The Capitals had traded Orpik to the Colorado Avalanche, along with goaltender Philipp Grubauer, at the NHL draft to clear Orpik’s $5.5 million salary cap hit from their books, in part to find money to keep Kempny and Carlson. The Avalanche elected to buy out the 37-year-old’s deal, making him a free agent.
“Brooks has been a valuable player and a great mentor for our young players, and we are thrilled to bring him back to our organization,” Capitals General Manager Brian MacLellan said. “We feel his leadership and competitiveness on and off the ice will be welcomed back to our group.”
Orpik drew criticism as his contract neared its final season, largely because of his lack of speed in a league that increasingly prioritizes the trait. That criticism was amplified given a salary cap hit that made him Washington’s seventh-highest-paid player in terms of annual average value last season. The Capitals’ players, coaches and executives all lauded Orpik’s leadership and attitude, citing it as a key factor in their recent success.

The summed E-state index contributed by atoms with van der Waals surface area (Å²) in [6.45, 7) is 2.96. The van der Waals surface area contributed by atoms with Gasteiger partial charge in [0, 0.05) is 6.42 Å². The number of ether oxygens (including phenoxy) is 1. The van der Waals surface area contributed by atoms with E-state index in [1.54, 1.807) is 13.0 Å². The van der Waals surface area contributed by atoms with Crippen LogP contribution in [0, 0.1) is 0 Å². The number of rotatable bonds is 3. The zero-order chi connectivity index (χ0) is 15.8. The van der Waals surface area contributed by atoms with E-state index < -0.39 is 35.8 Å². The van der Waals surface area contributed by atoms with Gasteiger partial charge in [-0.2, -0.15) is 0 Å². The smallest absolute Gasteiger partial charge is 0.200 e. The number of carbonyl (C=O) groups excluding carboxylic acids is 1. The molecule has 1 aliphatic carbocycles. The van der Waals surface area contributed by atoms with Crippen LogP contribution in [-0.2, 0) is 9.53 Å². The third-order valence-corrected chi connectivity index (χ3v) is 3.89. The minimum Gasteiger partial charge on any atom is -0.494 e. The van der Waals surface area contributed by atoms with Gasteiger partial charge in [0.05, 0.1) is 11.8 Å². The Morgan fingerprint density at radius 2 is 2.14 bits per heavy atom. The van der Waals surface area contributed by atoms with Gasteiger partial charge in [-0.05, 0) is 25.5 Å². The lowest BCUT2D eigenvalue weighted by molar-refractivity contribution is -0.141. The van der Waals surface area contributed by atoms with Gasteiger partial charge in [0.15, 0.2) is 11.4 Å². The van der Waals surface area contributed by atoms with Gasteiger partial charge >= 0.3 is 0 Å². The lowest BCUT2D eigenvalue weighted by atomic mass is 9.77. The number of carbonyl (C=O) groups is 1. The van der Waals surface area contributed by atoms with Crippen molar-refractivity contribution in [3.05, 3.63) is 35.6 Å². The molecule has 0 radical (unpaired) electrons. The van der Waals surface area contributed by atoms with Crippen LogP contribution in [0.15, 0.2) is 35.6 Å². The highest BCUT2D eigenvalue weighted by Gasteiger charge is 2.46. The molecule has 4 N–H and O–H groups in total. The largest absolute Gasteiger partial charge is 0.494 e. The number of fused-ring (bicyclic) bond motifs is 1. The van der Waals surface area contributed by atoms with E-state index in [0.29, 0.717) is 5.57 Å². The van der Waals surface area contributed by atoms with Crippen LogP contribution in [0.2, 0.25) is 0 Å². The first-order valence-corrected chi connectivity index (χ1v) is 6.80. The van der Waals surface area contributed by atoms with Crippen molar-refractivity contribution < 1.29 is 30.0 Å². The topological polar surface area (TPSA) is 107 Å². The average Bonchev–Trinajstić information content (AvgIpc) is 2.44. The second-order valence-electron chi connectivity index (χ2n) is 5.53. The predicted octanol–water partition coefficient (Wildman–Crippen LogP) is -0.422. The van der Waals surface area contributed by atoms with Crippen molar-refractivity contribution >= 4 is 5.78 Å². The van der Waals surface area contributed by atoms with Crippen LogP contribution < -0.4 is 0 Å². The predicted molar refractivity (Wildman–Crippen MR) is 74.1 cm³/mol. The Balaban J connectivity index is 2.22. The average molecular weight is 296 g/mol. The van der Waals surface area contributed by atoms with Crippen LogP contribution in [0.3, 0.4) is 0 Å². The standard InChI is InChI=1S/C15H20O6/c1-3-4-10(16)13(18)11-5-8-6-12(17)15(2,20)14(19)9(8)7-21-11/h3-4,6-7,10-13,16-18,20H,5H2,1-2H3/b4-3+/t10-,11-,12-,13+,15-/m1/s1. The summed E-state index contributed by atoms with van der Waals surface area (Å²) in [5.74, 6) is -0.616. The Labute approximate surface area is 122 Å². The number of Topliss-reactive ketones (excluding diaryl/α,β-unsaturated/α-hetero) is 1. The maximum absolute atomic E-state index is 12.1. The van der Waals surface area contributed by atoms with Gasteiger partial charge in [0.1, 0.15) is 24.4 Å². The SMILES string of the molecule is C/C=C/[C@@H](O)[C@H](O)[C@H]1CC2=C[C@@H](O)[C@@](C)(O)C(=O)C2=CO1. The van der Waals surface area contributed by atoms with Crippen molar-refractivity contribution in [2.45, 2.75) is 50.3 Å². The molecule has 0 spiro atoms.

The one-year term and $1 million price tag — which could include another $500,000 in performance bonuses — is a far more team-friendly deal, and Orpik again will provide leadership for a roster that figures to incorporate more young players in the coming season. His presence also will make it tougher for some of the team’s defensive prospects — such as Madison Bowey, recently re-signed on a two-year deal, and 2016 first-round draft pick Lucas Johansen — to crack Washington’s lineup.
The team has been successful in keeping most of its championship roster in place, save Grubauer and fourth-line center Jay Beagle, who signed with the Vancouver Canucks. After the Orpik signing, the Capitals have roughly $7 million in salary cap space to work with as they attempt to finalize a new contract with winger Tom Wilson, a restricted free agent.
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